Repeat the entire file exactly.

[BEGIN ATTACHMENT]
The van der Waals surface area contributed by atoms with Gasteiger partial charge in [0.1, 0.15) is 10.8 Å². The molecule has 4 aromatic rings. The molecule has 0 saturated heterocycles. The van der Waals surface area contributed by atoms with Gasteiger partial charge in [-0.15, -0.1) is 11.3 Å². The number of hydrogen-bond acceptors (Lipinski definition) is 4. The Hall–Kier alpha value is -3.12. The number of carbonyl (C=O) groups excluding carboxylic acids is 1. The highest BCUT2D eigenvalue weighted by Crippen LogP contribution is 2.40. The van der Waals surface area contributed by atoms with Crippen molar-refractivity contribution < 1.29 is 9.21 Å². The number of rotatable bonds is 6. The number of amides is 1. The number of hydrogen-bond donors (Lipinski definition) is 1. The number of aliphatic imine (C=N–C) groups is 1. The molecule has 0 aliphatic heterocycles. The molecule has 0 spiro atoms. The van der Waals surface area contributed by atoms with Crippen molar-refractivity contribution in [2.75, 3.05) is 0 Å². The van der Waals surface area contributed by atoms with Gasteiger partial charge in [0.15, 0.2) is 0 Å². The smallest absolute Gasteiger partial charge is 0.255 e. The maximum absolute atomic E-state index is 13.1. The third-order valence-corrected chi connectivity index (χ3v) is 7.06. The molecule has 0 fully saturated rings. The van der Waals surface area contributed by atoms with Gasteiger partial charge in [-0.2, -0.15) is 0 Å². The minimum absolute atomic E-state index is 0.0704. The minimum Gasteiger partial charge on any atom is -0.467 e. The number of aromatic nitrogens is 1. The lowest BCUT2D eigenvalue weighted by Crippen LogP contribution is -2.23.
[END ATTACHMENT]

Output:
The van der Waals surface area contributed by atoms with Gasteiger partial charge in [0.1, 0.15) is 10.8 Å². The molecule has 4 aromatic rings. The molecule has 0 saturated heterocycles. The van der Waals surface area contributed by atoms with Gasteiger partial charge in [-0.15, -0.1) is 11.3 Å². The number of hydrogen-bond acceptors (Lipinski definition) is 4. The Hall–Kier alpha value is -3.12. The number of carbonyl (C=O) groups excluding carboxylic acids is 1. The highest BCUT2D eigenvalue weighted by Crippen LogP contribution is 2.40. The van der Waals surface area contributed by atoms with Crippen molar-refractivity contribution < 1.29 is 9.21 Å². The number of rotatable bonds is 6. The number of amides is 1. The number of hydrogen-bond donors (Lipinski definition) is 1. The number of aliphatic imine (C=N–C) groups is 1. The molecule has 0 aliphatic heterocycles. The molecule has 0 spiro atoms. The van der Waals surface area contributed by atoms with Crippen molar-refractivity contribution in [2.75, 3.05) is 0 Å². The van der Waals surface area contributed by atoms with Gasteiger partial charge in [0.15, 0.2) is 0 Å². The smallest absolute Gasteiger partial charge is 0.255 e. The maximum absolute atomic E-state index is 13.1. The third-order valence-corrected chi connectivity index (χ3v) is 7.06. The molecule has 0 fully saturated rings. The van der Waals surface area contributed by atoms with Gasteiger partial charge in [-0.2, -0.15) is 0 Å². The minimum absolute atomic E-state index is 0.0704. The minimum Gasteiger partial charge on any atom is -0.467 e. The number of aromatic nitrogens is 1. The lowest BCUT2D eigenvalue weighted by Crippen LogP contribution is -2.23.